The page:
Once again, the Internal Revenue Service reminds us in PLR 201330011 that a distribution from an IRA to a residuary beneficiary will not result in recognition of IRD (also known as income in respect of a decedent) to the estate or trust, as only the residuary beneficiary will recognize the IRD.
Here the Decedent’s Estate was the beneficiary of the Decedent’s IRA. Under the provisions of the Decedent’s Will, his Estate poured over to his Revocable Trust on his death. His Revocable Trust provided that each of two Charities were to receive a percentage of the residue of his Trust, and further provided that the Trustee could satisfy this percentage gift in cash or in kind and also could allocate different assets to different residuary beneficiaries in satisfaction of their percentage interest in the trust residue.
Of course, the IRA constitutes income in respect of a decedent (IRD), and pursuant to IRC § 691 (a)(2) and Reg. § 1.691(a)-4(b)(2), the transfer of an item of IRD by an estate, such as by satisfying an obligation of the estate, will cause the estate to recognize the IRD, but if the estate transmits the item of IRD to a specific legatee of the item of IRD or to a residuary beneficiary (emphasis added), only the legatee or the residuary beneficiary will recognize the IRD. (more…)
Originally posted on our sister blog, www.bryancavecharitylaw.com
Previously, I blogged about the low interest rate environment and how that results in a great opportunity for a donor with charitable objectives who also wishes to pass assets to the next generation free of federal estate or generation-skipping transfer tax. To read that posting about Charitable Lead Trusts, click here. Well, rates have continued to stay at historic lows. The IRS just announced the rates available for June of 1.2%. These low rates mean that it’s easier then ever for these trusts to be productive to pass even more cash to lower generations free of transfer tax. So, if you think that the trust’s investment strategy could beat the IRS-decreed rate of 1.2%, while also benefiting charity, June is the time.
For an overview regarding the basics of lifetime CLTs, see A Primer on Lifetime Charitable Lead Trusts.
Tax practitioners have long believed that donations could be made to single member LLCs wholly owned by section 501(c)(3) organizations on the theory that, for tax purposes, the donation was treated as made to the charity and not the LLC. In long awaited guidance, the IRS has finally agreed in Notice 2012-52. The analysis in the notice is not surprising, and is in fact, exactly what tax practitioners have been arguing ever since disregarded entities came into existence.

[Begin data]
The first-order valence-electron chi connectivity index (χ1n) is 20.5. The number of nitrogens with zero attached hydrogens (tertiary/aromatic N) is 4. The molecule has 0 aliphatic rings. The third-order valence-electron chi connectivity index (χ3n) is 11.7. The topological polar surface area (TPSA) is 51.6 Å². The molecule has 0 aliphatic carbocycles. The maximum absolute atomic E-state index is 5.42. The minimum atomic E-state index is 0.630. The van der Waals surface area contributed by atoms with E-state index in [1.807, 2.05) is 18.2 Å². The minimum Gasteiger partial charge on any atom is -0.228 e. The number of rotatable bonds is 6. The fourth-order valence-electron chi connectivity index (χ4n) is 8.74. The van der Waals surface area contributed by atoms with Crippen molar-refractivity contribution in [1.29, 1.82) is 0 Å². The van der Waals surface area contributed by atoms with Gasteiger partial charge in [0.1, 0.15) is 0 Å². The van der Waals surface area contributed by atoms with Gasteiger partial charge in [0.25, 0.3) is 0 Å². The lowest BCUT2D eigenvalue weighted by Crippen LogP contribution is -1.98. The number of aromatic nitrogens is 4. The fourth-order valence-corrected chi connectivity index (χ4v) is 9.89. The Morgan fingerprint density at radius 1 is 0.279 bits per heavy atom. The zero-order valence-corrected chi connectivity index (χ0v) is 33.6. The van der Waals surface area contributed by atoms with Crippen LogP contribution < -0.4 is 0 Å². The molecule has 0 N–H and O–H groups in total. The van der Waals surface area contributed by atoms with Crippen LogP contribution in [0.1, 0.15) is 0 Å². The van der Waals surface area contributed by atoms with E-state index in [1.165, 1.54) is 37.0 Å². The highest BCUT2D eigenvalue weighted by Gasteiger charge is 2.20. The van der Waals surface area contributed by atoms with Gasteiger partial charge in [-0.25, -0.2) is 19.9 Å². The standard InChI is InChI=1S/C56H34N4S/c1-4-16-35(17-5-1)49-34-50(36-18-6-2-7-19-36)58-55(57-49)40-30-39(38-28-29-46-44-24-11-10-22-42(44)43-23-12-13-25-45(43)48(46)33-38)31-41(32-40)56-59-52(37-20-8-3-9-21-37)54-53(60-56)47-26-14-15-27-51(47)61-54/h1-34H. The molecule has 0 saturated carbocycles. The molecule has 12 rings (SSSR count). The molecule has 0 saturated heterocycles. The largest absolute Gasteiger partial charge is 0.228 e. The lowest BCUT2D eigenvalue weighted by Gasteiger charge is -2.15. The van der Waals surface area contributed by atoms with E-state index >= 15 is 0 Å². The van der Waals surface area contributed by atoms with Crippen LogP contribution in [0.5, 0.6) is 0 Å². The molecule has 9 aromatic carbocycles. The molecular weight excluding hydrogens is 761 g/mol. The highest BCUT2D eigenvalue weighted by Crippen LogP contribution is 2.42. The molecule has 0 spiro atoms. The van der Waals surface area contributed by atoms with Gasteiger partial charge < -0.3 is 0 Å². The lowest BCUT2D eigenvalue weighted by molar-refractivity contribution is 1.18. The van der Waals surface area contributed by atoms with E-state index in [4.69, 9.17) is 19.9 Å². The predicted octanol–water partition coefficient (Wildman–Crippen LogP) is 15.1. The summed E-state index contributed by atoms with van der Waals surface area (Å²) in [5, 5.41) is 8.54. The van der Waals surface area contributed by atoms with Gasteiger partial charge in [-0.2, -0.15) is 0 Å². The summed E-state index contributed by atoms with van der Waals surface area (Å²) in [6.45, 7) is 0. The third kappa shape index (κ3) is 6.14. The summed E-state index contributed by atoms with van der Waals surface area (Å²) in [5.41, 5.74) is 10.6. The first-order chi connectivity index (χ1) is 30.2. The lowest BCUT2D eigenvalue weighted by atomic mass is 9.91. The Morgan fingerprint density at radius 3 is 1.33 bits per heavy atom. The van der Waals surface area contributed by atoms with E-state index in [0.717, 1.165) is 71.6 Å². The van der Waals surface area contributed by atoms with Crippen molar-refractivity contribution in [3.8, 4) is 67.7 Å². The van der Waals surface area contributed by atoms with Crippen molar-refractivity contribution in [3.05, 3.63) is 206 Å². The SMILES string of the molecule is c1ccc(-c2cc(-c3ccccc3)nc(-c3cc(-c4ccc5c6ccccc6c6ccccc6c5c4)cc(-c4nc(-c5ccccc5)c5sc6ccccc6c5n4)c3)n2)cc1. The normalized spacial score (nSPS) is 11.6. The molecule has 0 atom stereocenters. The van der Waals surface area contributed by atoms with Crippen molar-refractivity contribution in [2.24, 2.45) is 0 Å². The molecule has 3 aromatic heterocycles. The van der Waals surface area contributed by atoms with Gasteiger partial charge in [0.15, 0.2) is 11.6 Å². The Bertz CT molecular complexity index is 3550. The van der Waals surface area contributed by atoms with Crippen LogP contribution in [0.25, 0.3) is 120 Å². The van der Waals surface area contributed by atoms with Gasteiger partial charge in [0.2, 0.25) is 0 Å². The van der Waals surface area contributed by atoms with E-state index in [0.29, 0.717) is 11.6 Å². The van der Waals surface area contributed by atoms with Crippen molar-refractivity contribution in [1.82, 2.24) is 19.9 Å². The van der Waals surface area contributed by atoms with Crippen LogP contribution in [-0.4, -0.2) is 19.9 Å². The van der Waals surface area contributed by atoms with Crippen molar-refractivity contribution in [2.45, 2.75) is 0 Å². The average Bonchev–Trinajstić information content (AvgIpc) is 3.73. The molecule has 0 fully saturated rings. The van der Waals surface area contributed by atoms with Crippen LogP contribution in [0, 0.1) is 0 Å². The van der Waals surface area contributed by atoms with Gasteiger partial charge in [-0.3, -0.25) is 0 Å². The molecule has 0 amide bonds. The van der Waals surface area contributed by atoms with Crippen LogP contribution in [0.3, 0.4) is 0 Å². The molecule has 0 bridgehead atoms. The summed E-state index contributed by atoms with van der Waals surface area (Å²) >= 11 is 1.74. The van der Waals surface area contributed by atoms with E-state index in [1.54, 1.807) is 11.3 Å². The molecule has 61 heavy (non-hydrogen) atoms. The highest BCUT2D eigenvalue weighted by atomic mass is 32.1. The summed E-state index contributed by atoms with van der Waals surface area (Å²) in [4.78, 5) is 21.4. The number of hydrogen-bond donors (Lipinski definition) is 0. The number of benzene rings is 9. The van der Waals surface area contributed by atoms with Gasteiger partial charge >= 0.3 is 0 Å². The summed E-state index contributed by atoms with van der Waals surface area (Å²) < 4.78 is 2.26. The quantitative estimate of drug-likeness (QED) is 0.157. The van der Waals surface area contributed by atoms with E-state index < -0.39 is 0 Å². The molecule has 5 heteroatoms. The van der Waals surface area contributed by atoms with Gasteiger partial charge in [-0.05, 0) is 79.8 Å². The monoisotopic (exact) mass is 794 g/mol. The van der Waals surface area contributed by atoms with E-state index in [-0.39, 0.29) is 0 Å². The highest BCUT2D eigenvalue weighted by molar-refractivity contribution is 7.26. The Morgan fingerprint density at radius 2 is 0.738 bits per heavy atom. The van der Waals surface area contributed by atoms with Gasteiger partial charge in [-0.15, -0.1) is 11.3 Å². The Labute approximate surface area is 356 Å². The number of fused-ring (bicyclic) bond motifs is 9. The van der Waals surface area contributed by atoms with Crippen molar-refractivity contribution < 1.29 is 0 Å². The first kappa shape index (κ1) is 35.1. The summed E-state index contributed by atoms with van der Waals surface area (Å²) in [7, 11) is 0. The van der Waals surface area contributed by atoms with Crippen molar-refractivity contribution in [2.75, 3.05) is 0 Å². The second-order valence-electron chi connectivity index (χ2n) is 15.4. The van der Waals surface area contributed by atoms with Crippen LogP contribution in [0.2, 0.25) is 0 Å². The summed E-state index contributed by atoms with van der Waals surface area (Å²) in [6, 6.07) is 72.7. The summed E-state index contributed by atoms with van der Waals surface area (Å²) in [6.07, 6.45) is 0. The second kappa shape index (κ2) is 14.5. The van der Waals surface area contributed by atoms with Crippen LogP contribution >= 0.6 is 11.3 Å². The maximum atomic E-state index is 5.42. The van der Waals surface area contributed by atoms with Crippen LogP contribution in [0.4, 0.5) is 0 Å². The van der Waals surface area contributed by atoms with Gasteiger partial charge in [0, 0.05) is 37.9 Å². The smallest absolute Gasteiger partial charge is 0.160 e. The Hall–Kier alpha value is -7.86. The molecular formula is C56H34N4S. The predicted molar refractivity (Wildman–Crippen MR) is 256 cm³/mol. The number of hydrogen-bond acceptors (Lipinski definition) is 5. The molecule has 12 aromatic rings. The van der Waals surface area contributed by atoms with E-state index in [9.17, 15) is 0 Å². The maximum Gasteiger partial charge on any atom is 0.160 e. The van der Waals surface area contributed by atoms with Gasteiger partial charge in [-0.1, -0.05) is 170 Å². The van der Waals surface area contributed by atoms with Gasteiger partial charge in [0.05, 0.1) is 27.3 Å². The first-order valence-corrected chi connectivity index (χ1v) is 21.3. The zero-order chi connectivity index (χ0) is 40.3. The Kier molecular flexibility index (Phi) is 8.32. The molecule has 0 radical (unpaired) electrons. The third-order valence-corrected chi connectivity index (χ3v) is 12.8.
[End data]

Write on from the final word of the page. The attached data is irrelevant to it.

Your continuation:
Generally, a business entity that has a single owner and that is not a corporation is treated as disregarded as an entity separate from its owner. These “business entities” are typically limited liability companies. If an entity is disregarded, its operations and activities are treated in the same manner as a sole proprietorship, branch, or division of the owner, and the owner generally reports all income, loss, deductions, and credits on its own tax return. Thus, any contribution to a disregarded entity would be reported on the owner’s return as a contribution. Practitioners believed that this result meant that the donor was treated as contributing to the charitable organization, rather than the LLC, and was thus entitled to a charitable contribution deduction. Prior to the recent guidance, the IRS was unwilling to agree or disagree with this position.
On July 31, however, the IRS finally ruled that donations to a domestic single member LLC whose sole owner is a section 501(c)(3) organization will be treated as donations to a branch of the 501(c)(3) organization. Accordingly, donors will be entitled to a charitable contribution deduction. The IRS has also asked, but not required, that charities disclose in a acknowledgment or other statement to the donor that the single member LLC is wholly owned by a charity and treated by the charity as disregarded.
At the request of Congress, the Department of Treasury recently issued a report on donor advised funds. Among other things, Congress had asked the Department of Treasury whether donations to a donor advised fund should be tax-deductible, whether such donations should be treated as donations to a public charity, and whether donor-advised funds should have a minimum distribution requirement. The Department of Treasury answered “yes” to the first two questions and “no” to the third, maintaining the status quo.
The full report can be read here: http://www.treasury.gov/resource-center/tax-policy/documents/supporting-organizations-and-donor-advised-funds-12-5-11.pdf.